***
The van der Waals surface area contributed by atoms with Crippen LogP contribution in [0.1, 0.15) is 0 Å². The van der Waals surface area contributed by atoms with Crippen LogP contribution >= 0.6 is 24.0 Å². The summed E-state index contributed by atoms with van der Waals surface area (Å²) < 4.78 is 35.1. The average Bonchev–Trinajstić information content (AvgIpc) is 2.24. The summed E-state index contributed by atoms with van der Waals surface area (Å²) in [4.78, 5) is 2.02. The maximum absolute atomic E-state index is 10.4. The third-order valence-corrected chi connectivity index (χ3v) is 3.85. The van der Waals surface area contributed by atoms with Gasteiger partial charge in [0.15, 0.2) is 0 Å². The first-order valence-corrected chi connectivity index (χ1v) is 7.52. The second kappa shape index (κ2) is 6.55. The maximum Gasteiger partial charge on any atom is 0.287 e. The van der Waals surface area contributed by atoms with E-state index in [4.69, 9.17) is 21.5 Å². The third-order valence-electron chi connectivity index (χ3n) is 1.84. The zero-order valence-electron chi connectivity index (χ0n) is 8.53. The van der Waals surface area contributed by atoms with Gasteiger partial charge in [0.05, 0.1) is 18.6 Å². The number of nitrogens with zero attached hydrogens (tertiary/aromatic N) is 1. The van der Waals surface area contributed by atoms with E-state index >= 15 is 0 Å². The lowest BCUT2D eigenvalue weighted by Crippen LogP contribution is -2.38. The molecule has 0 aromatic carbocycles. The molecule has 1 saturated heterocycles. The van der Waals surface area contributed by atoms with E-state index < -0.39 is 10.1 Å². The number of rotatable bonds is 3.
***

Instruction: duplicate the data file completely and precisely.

The van der Waals surface area contributed by atoms with Crippen LogP contribution in [0.1, 0.15) is 0 Å². The van der Waals surface area contributed by atoms with Crippen LogP contribution >= 0.6 is 24.0 Å². The summed E-state index contributed by atoms with van der Waals surface area (Å²) < 4.78 is 35.1. The average Bonchev–Trinajstić information content (AvgIpc) is 2.24. The summed E-state index contributed by atoms with van der Waals surface area (Å²) in [4.78, 5) is 2.02. The maximum absolute atomic E-state index is 10.4. The third-order valence-corrected chi connectivity index (χ3v) is 3.85. The van der Waals surface area contributed by atoms with Gasteiger partial charge in [0.15, 0.2) is 0 Å². The first-order valence-corrected chi connectivity index (χ1v) is 7.52. The second kappa shape index (κ2) is 6.55. The maximum Gasteiger partial charge on any atom is 0.287 e. The van der Waals surface area contributed by atoms with E-state index in [4.69, 9.17) is 21.5 Å². The third-order valence-electron chi connectivity index (χ3n) is 1.84. The zero-order valence-electron chi connectivity index (χ0n) is 8.53. The van der Waals surface area contributed by atoms with Gasteiger partial charge in [0.05, 0.1) is 18.6 Å². The number of nitrogens with zero attached hydrogens (tertiary/aromatic N) is 1. The van der Waals surface area contributed by atoms with E-state index >= 15 is 0 Å². The lowest BCUT2D eigenvalue weighted by Crippen LogP contribution is -2.38. The molecule has 0 aromatic carbocycles. The molecule has 1 saturated heterocycles. The van der Waals surface area contributed by atoms with E-state index < -0.39 is 10.1 Å². The number of rotatable bonds is 3.